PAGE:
US President Donald Trump has set his eyes on buying Greenland, the Wall Street Journal reported Thursday. Yes, we are talking about that very Greenland here, which is the world’s biggest island.
According to WSJ’s report, Trump has repeatedly floated the idea among his advisors, with varying degrees of seriousness.
“In meetings, at dinners and in passing conversations, Mr. Trump has asked advisers whether the US can acquire Greenland, listened with interest when they discuss its abundant resources and geopolitical importance, and, according to two of the people, has asked his White House counsel to look into the idea,” WSJ reported Thursday.
Some of his advisers supported the idea, the report says, while others dismissed it as a “fleeting fascination that will never come to fruition.”
Despite being an absolutely enormous mass of land in its own right and lying closer to North America than to Europe, Greenland is in fact an autonomous region within the Kingdom of Denmark. It has a very small population of some 56,000 people, compared to Denmark’s 5.9 million. Therefore, Trump will have to negotiate with Denmark if he ever decides to realize his “fascination.”
As wild as the idea may seem, there are very solid reasons for the US president to acquire the island. Greenland is home to vast amounts of natural resources, including the equivalent of up to 50 billion barrels of oil (which includes natural gas, according to a 2011 report by the Financial Times), according to 2008 US Geological Survey data. Furthermore, 10% of the world’s fresh water is contained in its massive ice cap. But most importantly, beneath that ice lies a huge reserve of so-called “rare earth elements” – a crucial resource for every high-technology industry, from mobile phones to airplanes. About 90% of the planet’s rare earth elements are now controlled by China, which contributes greatly to most of the world’s mobile phones being produced there, and we all know about Trump’s trade war with Beijing.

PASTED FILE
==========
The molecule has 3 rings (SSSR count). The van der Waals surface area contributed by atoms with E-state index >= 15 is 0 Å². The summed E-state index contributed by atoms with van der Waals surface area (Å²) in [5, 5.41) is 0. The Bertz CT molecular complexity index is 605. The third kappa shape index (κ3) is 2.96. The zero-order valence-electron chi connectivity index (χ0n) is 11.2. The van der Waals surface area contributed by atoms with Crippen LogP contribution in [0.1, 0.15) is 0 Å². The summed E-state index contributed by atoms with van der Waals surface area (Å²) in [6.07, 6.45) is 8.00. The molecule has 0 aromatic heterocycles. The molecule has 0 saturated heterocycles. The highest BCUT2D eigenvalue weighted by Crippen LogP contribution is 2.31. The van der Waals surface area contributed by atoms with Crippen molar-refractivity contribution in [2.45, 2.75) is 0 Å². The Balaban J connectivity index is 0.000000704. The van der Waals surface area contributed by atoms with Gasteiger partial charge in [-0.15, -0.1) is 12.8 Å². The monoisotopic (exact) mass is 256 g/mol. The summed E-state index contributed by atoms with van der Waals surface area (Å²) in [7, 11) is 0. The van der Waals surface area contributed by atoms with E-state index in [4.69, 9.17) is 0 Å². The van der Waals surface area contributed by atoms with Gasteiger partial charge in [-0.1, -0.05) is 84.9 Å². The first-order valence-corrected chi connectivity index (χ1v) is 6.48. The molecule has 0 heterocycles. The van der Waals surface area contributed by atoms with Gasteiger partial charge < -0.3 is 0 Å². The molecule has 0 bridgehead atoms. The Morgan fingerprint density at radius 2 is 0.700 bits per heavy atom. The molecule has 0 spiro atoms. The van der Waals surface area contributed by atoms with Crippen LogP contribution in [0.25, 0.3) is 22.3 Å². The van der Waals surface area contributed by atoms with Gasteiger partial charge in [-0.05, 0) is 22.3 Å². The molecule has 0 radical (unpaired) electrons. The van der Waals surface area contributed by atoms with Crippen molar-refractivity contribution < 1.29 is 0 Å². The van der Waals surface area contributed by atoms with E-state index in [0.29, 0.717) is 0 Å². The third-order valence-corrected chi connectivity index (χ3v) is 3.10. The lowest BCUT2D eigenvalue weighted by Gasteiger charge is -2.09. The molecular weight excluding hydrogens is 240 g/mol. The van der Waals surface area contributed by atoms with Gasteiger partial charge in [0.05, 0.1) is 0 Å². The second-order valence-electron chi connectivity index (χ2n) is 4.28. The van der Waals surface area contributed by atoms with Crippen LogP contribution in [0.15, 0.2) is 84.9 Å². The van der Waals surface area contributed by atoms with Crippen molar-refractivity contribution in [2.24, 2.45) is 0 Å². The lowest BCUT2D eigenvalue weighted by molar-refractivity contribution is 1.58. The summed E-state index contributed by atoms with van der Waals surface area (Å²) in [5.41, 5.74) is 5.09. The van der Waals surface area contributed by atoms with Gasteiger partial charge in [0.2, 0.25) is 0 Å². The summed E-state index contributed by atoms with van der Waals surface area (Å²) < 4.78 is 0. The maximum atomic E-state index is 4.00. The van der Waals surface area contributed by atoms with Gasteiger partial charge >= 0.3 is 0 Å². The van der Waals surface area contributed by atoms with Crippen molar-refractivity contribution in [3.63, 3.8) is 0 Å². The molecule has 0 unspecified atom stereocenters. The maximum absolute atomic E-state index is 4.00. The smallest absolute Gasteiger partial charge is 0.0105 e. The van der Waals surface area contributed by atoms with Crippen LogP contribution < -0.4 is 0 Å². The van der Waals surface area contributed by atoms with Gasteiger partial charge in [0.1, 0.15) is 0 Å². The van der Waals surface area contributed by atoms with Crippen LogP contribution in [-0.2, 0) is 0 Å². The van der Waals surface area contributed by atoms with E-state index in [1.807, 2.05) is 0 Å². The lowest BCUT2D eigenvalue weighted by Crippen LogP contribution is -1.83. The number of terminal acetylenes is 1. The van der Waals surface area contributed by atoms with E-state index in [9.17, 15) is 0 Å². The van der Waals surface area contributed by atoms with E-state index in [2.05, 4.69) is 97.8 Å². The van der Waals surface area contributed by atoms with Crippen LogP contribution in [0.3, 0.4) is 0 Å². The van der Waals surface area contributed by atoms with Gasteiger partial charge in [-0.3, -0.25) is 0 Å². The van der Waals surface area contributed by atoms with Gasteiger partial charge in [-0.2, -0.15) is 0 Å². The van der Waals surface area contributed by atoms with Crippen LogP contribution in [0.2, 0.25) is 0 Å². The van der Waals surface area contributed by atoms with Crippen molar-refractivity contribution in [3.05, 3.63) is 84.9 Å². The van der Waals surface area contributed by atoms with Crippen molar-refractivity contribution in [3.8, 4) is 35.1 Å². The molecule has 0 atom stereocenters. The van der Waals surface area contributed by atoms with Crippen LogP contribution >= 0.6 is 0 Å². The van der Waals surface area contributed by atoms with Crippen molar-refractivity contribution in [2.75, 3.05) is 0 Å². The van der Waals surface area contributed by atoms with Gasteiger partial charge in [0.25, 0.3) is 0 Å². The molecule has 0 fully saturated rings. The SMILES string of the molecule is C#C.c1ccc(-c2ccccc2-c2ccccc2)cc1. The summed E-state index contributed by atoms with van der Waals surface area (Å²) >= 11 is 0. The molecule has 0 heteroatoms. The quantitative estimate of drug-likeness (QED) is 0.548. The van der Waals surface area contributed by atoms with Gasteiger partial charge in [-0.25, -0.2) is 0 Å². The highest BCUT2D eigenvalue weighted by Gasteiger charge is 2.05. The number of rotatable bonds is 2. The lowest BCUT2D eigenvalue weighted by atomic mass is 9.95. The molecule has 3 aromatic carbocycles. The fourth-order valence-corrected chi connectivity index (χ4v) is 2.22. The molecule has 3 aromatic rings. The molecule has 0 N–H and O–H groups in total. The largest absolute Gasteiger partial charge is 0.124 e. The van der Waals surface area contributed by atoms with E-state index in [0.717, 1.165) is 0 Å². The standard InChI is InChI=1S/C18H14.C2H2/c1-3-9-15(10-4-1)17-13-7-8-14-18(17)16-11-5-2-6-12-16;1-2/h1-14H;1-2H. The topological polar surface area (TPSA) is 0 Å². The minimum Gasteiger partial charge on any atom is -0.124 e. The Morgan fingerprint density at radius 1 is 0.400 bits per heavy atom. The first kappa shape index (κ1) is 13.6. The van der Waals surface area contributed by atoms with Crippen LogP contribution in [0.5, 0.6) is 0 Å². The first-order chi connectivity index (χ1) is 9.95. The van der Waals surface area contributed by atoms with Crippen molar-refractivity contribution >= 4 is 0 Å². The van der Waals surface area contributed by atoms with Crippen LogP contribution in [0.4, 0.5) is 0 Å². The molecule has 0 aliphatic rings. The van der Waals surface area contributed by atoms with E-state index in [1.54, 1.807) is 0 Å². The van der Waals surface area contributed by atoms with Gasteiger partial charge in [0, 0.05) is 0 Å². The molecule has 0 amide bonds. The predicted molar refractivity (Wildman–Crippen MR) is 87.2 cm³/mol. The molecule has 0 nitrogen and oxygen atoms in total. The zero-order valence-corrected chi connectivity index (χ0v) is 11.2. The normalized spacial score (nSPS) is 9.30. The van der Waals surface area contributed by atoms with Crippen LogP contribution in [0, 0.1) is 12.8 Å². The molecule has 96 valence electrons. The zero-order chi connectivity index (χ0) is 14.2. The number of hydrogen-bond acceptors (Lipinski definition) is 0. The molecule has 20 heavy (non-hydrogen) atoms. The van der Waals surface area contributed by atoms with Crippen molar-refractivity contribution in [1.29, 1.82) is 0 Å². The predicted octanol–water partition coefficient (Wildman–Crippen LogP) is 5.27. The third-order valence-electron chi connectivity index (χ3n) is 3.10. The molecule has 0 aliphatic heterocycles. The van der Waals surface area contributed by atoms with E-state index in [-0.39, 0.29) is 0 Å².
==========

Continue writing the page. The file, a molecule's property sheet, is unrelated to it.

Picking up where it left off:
Besides, Greenland potentially provides significant strategic advantages to the US, as it would greatly increase the US presence in the Arctic and, to some degree, in the Atlantic as well.
Considering these factors, it doesn’t really come as a surprise that former US President Harry Truman attempted to buy Greenland for $100 million in gold in 1946. According to Business Insider, at the time, both the military and Congress agreed that the island was a key geopolitical location and “a military necessity.” Denmark turned down Truman’s bid, though, so Trump will probably have to come up with a more interesting offer.
Neither the White House, nor Denmark comment on the report.